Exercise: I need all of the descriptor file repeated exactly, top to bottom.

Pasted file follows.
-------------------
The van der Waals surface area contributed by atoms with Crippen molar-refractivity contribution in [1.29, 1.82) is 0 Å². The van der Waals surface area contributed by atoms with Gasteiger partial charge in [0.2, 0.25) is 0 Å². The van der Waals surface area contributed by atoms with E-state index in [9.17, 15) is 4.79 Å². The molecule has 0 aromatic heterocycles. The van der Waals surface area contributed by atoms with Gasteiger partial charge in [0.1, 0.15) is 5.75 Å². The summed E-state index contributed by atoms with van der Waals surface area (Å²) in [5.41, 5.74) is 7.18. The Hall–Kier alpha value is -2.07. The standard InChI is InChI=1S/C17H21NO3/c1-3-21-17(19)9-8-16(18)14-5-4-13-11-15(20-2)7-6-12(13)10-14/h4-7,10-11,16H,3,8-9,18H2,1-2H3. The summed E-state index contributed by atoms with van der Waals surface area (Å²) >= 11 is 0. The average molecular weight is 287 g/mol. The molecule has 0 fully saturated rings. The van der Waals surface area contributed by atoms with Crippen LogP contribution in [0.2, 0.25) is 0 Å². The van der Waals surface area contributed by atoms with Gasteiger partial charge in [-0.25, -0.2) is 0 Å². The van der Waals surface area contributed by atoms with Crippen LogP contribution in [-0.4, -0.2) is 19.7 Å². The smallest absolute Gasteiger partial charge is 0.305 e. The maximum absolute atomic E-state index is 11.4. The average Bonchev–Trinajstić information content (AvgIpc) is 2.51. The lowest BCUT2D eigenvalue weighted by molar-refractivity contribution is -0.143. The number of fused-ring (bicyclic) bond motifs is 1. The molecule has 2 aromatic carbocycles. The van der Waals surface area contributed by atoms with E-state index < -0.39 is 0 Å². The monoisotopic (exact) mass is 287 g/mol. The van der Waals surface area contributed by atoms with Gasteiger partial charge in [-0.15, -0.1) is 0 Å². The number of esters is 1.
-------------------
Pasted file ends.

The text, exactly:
The van der Waals surface area contributed by atoms with Crippen molar-refractivity contribution in [1.29, 1.82) is 0 Å². The van der Waals surface area contributed by atoms with Gasteiger partial charge in [0.2, 0.25) is 0 Å². The van der Waals surface area contributed by atoms with E-state index in [9.17, 15) is 4.79 Å². The molecule has 0 aromatic heterocycles. The van der Waals surface area contributed by atoms with Gasteiger partial charge in [0.1, 0.15) is 5.75 Å². The summed E-state index contributed by atoms with van der Waals surface area (Å²) in [5.41, 5.74) is 7.18. The Hall–Kier alpha value is -2.07. The standard InChI is InChI=1S/C17H21NO3/c1-3-21-17(19)9-8-16(18)14-5-4-13-11-15(20-2)7-6-12(13)10-14/h4-7,10-11,16H,3,8-9,18H2,1-2H3. The summed E-state index contributed by atoms with van der Waals surface area (Å²) >= 11 is 0. The average molecular weight is 287 g/mol. The molecule has 0 fully saturated rings. The van der Waals surface area contributed by atoms with Crippen LogP contribution in [0.2, 0.25) is 0 Å². The van der Waals surface area contributed by atoms with Gasteiger partial charge in [-0.25, -0.2) is 0 Å². The van der Waals surface area contributed by atoms with Crippen LogP contribution in [-0.4, -0.2) is 19.7 Å². The smallest absolute Gasteiger partial charge is 0.305 e. The maximum absolute atomic E-state index is 11.4. The average Bonchev–Trinajstić information content (AvgIpc) is 2.51. The lowest BCUT2D eigenvalue weighted by molar-refractivity contribution is -0.143. The number of fused-ring (bicyclic) bond motifs is 1. The molecule has 2 aromatic carbocycles. The van der Waals surface area contributed by atoms with E-state index < -0.39 is 0 Å². The monoisotopic (exact) mass is 287 g/mol. The van der Waals surface area contributed by atoms with Gasteiger partial charge in [-0.15, -0.1) is 0 Å². The number of esters is 1.